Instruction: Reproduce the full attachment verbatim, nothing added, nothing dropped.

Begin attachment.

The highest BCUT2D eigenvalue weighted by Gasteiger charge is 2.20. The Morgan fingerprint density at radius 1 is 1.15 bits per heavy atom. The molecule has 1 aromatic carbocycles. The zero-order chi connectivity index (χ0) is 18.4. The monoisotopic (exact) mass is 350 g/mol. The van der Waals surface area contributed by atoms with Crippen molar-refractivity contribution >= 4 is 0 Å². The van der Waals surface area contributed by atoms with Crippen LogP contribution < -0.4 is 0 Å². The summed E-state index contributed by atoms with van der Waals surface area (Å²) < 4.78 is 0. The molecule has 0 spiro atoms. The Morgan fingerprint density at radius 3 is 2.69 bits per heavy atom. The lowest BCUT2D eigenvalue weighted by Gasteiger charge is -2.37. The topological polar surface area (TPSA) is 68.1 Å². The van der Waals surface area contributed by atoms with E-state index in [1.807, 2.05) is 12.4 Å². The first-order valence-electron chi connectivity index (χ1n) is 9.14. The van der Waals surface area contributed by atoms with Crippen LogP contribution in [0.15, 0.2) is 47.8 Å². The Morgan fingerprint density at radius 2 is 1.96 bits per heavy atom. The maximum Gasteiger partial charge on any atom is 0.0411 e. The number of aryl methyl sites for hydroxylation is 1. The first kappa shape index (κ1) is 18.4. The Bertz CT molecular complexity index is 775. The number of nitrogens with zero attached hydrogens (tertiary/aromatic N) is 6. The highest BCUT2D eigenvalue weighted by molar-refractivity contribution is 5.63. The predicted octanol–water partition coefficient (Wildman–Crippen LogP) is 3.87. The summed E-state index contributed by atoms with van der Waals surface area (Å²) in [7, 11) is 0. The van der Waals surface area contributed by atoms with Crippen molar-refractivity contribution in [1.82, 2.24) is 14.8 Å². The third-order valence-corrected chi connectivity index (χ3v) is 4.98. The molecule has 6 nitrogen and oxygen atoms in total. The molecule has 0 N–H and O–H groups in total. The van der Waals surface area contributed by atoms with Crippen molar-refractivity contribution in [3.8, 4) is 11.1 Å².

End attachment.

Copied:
The highest BCUT2D eigenvalue weighted by Gasteiger charge is 2.20. The Morgan fingerprint density at radius 1 is 1.15 bits per heavy atom. The molecule has 1 aromatic carbocycles. The zero-order chi connectivity index (χ0) is 18.4. The monoisotopic (exact) mass is 350 g/mol. The van der Waals surface area contributed by atoms with Crippen molar-refractivity contribution >= 4 is 0 Å². The van der Waals surface area contributed by atoms with Crippen LogP contribution < -0.4 is 0 Å². The summed E-state index contributed by atoms with van der Waals surface area (Å²) < 4.78 is 0. The molecule has 0 spiro atoms. The Morgan fingerprint density at radius 3 is 2.69 bits per heavy atom. The lowest BCUT2D eigenvalue weighted by Gasteiger charge is -2.37. The topological polar surface area (TPSA) is 68.1 Å². The van der Waals surface area contributed by atoms with E-state index in [1.807, 2.05) is 12.4 Å². The first-order valence-electron chi connectivity index (χ1n) is 9.14. The van der Waals surface area contributed by atoms with Crippen LogP contribution in [0.15, 0.2) is 47.8 Å². The Morgan fingerprint density at radius 2 is 1.96 bits per heavy atom. The maximum Gasteiger partial charge on any atom is 0.0411 e. The number of aryl methyl sites for hydroxylation is 1. The first kappa shape index (κ1) is 18.4. The Bertz CT molecular complexity index is 775. The number of nitrogens with zero attached hydrogens (tertiary/aromatic N) is 6. The highest BCUT2D eigenvalue weighted by molar-refractivity contribution is 5.63. The predicted octanol–water partition coefficient (Wildman–Crippen LogP) is 3.87. The summed E-state index contributed by atoms with van der Waals surface area (Å²) in [7, 11) is 0. The van der Waals surface area contributed by atoms with Crippen molar-refractivity contribution in [1.82, 2.24) is 14.8 Å². The third-order valence-corrected chi connectivity index (χ3v) is 4.98. The molecule has 6 nitrogen and oxygen atoms in total. The molecule has 0 N–H and O–H groups in total. The van der Waals surface area contributed by atoms with Crippen molar-refractivity contribution in [3.8, 4) is 11.1 Å².